Sensation, whether visual, auditory or tactile, can be difficult for the autistic individual. Overcoming the onslaught, dealing with the sensations and figuring out how to interact in an environment filled with these uncomfortable and some times overwhelming stimuli are a daily ritual for many autistic children. Over the years my son has learned not only how to accept them, but has also figured out how to lessen the impact. Matt is 26 years old, (almost 27), and has spent 25 of those years navigating sensory overload. Over the years I have watched him learn and grow and just like every child, on the spectrum or not, he continues to learn how to interact in a complex world. I wonder, how much of his success can be directly related to his desire to interact with his environment?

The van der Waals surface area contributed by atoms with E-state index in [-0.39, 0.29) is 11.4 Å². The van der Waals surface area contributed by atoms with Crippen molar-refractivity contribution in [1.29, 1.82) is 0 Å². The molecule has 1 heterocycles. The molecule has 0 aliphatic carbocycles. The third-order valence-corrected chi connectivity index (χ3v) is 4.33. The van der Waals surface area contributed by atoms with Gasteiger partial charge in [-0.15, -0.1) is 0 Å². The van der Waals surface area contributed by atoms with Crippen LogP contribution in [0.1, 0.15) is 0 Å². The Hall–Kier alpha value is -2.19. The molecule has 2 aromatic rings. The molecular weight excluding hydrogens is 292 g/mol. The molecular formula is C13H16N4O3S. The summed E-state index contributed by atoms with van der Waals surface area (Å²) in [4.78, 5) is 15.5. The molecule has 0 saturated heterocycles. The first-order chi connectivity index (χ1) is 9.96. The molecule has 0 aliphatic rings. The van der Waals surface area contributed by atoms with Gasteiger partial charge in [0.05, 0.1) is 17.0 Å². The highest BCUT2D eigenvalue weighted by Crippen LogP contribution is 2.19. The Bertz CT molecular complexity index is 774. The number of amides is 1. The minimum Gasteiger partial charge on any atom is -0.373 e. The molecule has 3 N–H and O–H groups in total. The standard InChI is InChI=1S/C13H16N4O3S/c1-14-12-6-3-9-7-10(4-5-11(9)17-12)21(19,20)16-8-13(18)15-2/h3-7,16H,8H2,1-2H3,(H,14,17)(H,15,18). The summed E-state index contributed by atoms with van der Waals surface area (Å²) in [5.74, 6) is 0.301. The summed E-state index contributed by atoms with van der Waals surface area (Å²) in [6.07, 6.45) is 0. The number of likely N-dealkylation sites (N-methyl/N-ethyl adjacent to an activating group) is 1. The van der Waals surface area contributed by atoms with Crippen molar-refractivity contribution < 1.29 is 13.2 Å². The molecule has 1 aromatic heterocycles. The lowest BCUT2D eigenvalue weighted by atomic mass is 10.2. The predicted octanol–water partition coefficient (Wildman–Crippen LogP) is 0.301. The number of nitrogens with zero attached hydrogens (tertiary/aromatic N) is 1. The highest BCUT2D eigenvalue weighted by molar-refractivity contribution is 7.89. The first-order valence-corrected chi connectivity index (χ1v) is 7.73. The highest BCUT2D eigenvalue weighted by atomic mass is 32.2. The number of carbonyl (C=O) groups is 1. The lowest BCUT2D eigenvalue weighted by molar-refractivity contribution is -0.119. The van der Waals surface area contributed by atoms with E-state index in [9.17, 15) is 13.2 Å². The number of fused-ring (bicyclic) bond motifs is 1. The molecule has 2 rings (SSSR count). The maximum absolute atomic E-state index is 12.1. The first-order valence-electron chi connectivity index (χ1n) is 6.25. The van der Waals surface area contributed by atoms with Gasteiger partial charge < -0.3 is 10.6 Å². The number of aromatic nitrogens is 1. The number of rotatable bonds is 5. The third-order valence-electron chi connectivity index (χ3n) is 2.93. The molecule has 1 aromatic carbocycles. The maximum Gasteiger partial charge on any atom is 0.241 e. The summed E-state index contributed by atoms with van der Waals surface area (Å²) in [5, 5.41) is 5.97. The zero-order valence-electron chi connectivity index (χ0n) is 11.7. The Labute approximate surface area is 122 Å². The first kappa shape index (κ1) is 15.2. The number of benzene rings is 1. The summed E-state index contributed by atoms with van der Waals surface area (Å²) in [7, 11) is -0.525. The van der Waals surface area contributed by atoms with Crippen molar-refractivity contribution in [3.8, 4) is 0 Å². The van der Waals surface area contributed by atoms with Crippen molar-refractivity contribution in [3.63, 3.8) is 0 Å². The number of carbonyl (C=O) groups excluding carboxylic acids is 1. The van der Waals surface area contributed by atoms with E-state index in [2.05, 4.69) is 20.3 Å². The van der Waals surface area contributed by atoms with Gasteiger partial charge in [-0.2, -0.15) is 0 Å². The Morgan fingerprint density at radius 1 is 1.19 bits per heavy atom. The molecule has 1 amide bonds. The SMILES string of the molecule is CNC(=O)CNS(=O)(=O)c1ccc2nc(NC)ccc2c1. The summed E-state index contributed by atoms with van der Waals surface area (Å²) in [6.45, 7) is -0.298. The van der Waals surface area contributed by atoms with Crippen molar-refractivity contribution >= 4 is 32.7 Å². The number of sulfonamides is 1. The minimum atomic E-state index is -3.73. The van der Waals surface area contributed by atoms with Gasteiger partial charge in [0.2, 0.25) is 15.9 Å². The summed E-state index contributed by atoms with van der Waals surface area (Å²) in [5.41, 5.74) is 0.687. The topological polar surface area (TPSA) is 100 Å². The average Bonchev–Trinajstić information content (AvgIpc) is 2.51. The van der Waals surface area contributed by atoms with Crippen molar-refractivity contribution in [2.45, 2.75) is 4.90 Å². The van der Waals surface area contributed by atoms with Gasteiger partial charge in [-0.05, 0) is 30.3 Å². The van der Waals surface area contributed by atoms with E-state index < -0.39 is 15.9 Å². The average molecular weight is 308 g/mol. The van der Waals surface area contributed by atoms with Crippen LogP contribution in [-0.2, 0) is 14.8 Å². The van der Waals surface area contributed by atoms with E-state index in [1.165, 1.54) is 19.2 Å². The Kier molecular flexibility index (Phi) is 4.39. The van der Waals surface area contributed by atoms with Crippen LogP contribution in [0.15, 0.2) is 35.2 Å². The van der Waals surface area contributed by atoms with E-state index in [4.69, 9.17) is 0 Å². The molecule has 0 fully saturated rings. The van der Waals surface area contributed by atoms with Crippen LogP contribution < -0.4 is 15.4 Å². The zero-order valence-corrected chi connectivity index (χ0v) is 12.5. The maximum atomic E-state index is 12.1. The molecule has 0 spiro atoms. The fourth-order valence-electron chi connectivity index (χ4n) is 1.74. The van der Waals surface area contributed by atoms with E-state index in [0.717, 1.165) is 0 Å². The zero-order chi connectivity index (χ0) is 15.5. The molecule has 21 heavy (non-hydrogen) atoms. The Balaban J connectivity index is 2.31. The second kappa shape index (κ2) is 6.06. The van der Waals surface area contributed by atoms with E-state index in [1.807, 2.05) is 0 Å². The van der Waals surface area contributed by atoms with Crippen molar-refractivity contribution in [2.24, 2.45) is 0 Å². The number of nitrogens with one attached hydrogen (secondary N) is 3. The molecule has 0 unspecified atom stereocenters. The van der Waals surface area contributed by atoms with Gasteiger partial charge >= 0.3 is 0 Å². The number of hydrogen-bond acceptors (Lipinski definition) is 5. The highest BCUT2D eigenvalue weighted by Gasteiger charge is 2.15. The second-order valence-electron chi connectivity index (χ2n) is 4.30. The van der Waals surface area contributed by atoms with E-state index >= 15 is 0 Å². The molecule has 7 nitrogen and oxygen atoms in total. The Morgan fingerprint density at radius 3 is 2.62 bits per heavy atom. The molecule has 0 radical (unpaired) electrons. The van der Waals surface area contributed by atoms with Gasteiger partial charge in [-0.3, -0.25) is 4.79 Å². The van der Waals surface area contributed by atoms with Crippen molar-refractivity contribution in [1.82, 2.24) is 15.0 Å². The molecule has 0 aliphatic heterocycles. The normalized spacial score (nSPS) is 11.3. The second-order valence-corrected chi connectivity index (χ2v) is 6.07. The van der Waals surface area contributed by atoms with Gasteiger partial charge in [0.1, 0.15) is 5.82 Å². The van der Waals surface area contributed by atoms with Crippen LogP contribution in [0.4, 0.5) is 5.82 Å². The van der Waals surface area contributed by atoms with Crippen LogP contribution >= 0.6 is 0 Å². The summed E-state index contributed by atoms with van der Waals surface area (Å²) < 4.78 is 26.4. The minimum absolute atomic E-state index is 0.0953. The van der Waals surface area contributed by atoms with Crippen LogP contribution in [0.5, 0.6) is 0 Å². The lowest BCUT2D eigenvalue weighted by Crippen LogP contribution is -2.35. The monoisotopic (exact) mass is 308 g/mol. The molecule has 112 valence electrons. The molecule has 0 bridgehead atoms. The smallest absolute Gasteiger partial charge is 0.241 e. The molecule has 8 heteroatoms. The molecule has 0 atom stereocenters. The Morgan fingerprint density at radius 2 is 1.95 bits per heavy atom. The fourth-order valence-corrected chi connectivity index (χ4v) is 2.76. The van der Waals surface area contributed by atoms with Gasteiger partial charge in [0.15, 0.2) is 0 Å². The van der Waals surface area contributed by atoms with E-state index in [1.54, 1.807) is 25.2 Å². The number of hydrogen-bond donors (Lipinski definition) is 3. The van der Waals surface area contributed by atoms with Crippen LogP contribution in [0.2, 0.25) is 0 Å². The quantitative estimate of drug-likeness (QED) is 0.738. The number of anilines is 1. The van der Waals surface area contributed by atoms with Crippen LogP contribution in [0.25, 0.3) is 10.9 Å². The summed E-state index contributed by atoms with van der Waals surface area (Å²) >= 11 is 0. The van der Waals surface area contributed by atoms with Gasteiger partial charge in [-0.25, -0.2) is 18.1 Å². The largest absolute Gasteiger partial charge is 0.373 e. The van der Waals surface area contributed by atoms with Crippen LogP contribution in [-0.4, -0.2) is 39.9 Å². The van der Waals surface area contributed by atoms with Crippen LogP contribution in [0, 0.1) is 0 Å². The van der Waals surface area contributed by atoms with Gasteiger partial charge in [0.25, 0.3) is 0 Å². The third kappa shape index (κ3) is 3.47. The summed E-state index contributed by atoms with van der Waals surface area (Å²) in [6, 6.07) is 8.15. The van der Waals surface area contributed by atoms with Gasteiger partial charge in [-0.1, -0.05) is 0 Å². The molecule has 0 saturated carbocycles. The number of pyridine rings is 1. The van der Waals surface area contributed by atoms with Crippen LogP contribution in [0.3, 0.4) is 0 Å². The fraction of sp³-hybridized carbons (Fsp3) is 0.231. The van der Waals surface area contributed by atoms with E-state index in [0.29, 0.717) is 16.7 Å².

This past month we carved pumpkins for Halloween. Now Matt has drawn on pumpkins before, has even tried carving before, but this year he did it all. From cutting the cap to cleaning out the goo to creating a design to carving, Matt did it all. While all of these things required interaction and creativity I am most impressed with his ability to think through a problem– more specifically, a sensory problem – and come up with a solution all by himself. Watching him I became convinced that his desire to succeed outweighed the obstacles his autism placed before him.
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